Competing interests

We declare no conflict of interest.


  1. Chiwocha, S. D., Abrams, S. R., Ambrose, S. J., Cutler, A. J., Loewen, M., Ross, A. R. and Kermode, A. R. (2003). A method for profiling classes of plant hormones and their metabolites using liquid chromatography-electrospray ionization tandem mass spectrometry: an analysis of hormone regulation of thermodormancy of lettuce (Lactuca sativa L.) seeds. Plant J 35(3): 405-417.
  2. Gang, S., Saraf, M., Waite, C. J., Buck, M. and Schumacher, J. (2018). Mutualism between Klebsiella SGM 81 and Dianthus caryophyllus in modulating root plasticity and rhizospheric bacterial density. Plant Soil 424: 273-288. 
  3. Gordon, S. A. and Weber, R. P. (1951). Colorimetric estimation of indoleacetic acid. Plant Physiol 26(1): 192-195.
  4. Goswami, D., Thakker, J. N. and Dhandhukia, P. C. (2015). Simultaneous detection and quantification of indole-3-acetic acid (IAA) and indole-3-butyric acid (IBA) produced by rhizobacteria from l-tryptophan (Trp) using HPTLC. J Microbiol Methods 110: 7-14.
  5. Kallenbach, M., Baldwin, I. T. and Bonaventure, G. (2009). A rapid and sensitive method for the simultaneous analysis of aliphatic and polar molecules containing free carboxyl groups in plant extracts by LC-MS/MS. Plant Methods 5: 17.
  6. Kamilova, F., Kravchenko, L. V., Shaposhnikov, A. I., Azarova, T., Makarova, N. and Lugtenberg, B. (2006). Organic acids, sugars, and L-tryptophane in exudates of vegetables growing on stonewool and their effects on activities of rhizosphere bacteria. Mol Plant Microbe Interact 19(3): 250-256.
  7. Kamnev, A., Shchelochkov, A., Perfiliev, Y. D. Tarantilis, P. A., and Polissiou, M. G. (2001). Spectroscopic investigation of indole-3-acetic acid interaction with iron (III). J Mol Struct 563:565-572.
  8. Kravchenko, L., Azarova, T., Makarova, N. and Tikhonovich, I. (2004). The effect of tryptophan present in plant root exudates on the phytostimulating activity of rhizobacteria. Microbiology 73:156-158.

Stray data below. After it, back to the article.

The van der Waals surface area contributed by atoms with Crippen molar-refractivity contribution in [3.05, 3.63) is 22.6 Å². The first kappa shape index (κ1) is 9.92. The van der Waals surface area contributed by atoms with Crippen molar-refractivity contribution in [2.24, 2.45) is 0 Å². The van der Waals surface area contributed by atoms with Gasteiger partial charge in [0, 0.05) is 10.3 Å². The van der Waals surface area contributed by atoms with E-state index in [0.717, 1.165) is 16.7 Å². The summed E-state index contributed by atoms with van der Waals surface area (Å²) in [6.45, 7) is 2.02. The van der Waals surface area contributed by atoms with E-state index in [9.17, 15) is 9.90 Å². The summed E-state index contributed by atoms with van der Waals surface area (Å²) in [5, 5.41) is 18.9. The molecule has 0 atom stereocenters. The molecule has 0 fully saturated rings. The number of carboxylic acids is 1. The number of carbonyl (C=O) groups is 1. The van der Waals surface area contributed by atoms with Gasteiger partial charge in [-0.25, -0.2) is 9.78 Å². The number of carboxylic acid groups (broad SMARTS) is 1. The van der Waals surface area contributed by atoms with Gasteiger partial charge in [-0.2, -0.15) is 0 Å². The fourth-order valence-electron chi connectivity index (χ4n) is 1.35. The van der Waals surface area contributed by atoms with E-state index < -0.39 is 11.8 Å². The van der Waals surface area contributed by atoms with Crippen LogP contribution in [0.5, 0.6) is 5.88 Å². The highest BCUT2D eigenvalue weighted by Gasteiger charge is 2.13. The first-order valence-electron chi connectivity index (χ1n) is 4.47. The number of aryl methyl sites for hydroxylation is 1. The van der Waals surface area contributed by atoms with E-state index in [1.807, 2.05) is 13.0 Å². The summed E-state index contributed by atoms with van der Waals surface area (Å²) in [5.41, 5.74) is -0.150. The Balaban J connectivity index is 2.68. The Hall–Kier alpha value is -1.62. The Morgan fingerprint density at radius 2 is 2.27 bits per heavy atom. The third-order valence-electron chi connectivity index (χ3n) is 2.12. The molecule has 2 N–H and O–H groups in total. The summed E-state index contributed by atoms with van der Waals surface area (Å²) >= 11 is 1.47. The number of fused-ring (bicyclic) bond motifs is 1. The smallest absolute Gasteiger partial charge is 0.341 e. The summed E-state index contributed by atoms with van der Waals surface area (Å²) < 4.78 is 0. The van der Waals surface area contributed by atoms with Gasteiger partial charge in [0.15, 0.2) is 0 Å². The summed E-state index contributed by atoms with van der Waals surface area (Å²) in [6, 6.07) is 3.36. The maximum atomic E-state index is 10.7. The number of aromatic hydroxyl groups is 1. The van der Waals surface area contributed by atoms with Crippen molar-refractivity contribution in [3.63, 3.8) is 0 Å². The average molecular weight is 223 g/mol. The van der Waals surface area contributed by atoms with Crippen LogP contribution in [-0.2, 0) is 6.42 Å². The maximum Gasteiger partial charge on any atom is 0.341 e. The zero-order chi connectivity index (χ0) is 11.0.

9. Lynch, J. (1985). Origin, nature and biological activity of aliphatic substances and growth hormones found in soil. In: Soil Organic Matter and Biological Activity. Springer 151-174.
  10. Perrig, D., Boiero, M. L., Masciarelli, O. A., Penna, C., Ruiz, O. A., Cassan, F. D. and Luna, M. V. (2007). Plant-growth-promoting compounds produced by two agronomically important strains of Azospirillum brasilense, and implications for inoculant formulation. Appl Microbiol Biotechnol 75(5): 1143-1150.
  11. Spaepen, S., Vanderleyden, J. and Remans, R. (2007). Indole-3-acetic acid in microbial and microorganism-plant signaling. FEMS Microbiol Rev 31(4): 425-448.
Please login or register for free to view full text
Copyright: © 2019 The Authors; exclusive licensee Bio-protocol LLC.
How to cite: Gang, S., Sharma, S., Saraf, M., Buck, M. and Schumacher, J. (2019). Analysis of Indole-3-acetic Acid (IAA) Production in Klebsiella by LC-MS/MS and the Salkowski Method. Bio-protocol 9(9): e3230. DOI: 10.21769/BioProtoc.3230.

If you have any questions/comments about this protocol, you are highly recommended to post here. We will invite the authors of this protocol as well as some of its users to address your questions/comments. To make it easier for them to help you, you are encouraged to post your data including images for the troubleshooting.

If you have any questions/comments about this protocol, you are highly recommended to post here. We will invite the authors of this protocol as well as some of its users to address your questions/comments. To make it easier for them to help you, you are encouraged to post your data including images for the troubleshooting.

Elhanan Tzipilevich
Duke university
Do you know what is the specificity of OD536, I am trying to measure bacterial IAA production and wasn't sure it really measured the auxin iron reaction product, and not some cell lysis product.
5/25/2021 3:55:01 AM Reply
We use cookies on this site to enhance your user experience. By using our website, you are agreeing to allow the storage of cookies on your computer.